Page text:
WOLA: Advocacy for Human Rights in the Americas

Temporary Protected Status for Central Americans

Friday, 23 June 2017
Washington, DC

AP Photo/Eric Gay

WOLA (the Washington Office on Latin America), the Central American Resource Center-DC (CARECEN-DC), the Central American Resource Center-LA (CARECEN-LA), and the National Day Laborer Organizing Network (NDLON) invite you to a discussion on:

Temporary Protected Status for Central Americans

How have immigrants benefited? What would be the costs to them, to their home countries, and to the United States if their status were terminated?


Dr. Cecilia Menjivar
Co-Director, Center for Migration Research, University of Kansas

Adriana Beltrán
Senior Associate for Citizen Security, WOLA

Moderated by

Geoff Thale
Program Director, WOLA

Friday, June 23, 2017
10:00 a.m.-11:00 a.m.

122 Cannon House Office Building
Washington, DC

Please RSVP using the form to the right.

Temporary Protected Status (TPS) offers undocumented migrants a stay of deportation and work authorization in the face of circumstances in their home countries that would make it difficult for the country to re-absorb them. As of 2015, some 200,000 Salvadorans and 57,000 Hondurans (along with about 50,000 Haitians and a small number of migrants from Middle Eastern countries) benefit from TPS. However, the Trump administration is considering not renewing the TPS designation when it expires next year for Salvadorans and Hondurans (and has already told Haitians that they will likely lose their legal status in six months).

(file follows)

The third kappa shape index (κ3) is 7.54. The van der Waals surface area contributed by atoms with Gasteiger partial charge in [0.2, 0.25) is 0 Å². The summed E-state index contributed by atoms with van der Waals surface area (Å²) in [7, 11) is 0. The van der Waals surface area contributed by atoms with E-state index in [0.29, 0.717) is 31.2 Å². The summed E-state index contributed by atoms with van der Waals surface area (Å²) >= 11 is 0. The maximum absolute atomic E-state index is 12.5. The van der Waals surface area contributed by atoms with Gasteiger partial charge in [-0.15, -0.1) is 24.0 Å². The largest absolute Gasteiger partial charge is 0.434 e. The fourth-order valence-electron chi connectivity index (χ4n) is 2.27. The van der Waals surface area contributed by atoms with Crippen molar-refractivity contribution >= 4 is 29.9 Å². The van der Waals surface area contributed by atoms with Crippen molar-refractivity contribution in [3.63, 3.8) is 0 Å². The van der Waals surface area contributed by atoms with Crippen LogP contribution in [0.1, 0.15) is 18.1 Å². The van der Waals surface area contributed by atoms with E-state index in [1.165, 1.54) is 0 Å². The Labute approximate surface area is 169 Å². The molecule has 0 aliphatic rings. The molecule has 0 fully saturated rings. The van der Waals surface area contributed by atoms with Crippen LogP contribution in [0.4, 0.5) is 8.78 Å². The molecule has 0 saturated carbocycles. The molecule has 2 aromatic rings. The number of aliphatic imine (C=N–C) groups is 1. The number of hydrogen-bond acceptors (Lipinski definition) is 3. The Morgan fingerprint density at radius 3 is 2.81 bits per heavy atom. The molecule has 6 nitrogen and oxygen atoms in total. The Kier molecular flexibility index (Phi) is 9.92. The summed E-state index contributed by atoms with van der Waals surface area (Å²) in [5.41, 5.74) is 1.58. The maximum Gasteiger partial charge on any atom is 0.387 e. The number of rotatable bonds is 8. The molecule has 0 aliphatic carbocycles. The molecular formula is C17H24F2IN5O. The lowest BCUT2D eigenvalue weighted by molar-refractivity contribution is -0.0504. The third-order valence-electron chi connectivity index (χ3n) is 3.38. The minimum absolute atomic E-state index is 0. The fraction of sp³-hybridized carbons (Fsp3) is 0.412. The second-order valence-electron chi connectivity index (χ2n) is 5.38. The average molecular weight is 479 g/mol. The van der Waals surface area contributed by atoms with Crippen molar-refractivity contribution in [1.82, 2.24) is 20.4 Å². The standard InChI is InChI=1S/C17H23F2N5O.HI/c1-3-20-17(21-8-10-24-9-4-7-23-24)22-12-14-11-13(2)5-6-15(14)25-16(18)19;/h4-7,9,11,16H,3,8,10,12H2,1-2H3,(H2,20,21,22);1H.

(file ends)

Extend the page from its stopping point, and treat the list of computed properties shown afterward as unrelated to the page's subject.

Who are the holders of this status? Have they taken advantage of the protection that TPS offered to them and become employed, contributing members of U.S. society? Have the conditions in their countries changed, making it possible for them to return and re-integrate? What impact would it have on TPS recipients and their home countries if their status were revoked?

A recent report by the Center for Migration Research at the University of Kansas, CARECEN-LA, and NDLON, Temporary Protected Status in the United States: A Study of the Experiences of Salvadoran and Honduran Immigrants, sheds some light on these questions.

Please join WOLA, CARECEN-DC, CARECEN-LA, and NDLON for a discussion with Dr. Cecilia Menjivar, Co-Director of the Center for Migration Research at the University of Kansas and the lead researcher on the TPS study, and Adriana Beltrán, WOLA Senior Associate for Citizen Security, to examine the benefits and limits of TPS status and the impact on immigrants, on their home countries, and on the United States if their status is changed. We hope you are able to join us.

For more information, please contact WOLA Program Assistant Carolyn Scorpio at cscorpio@wola.org or (202) 797-2191.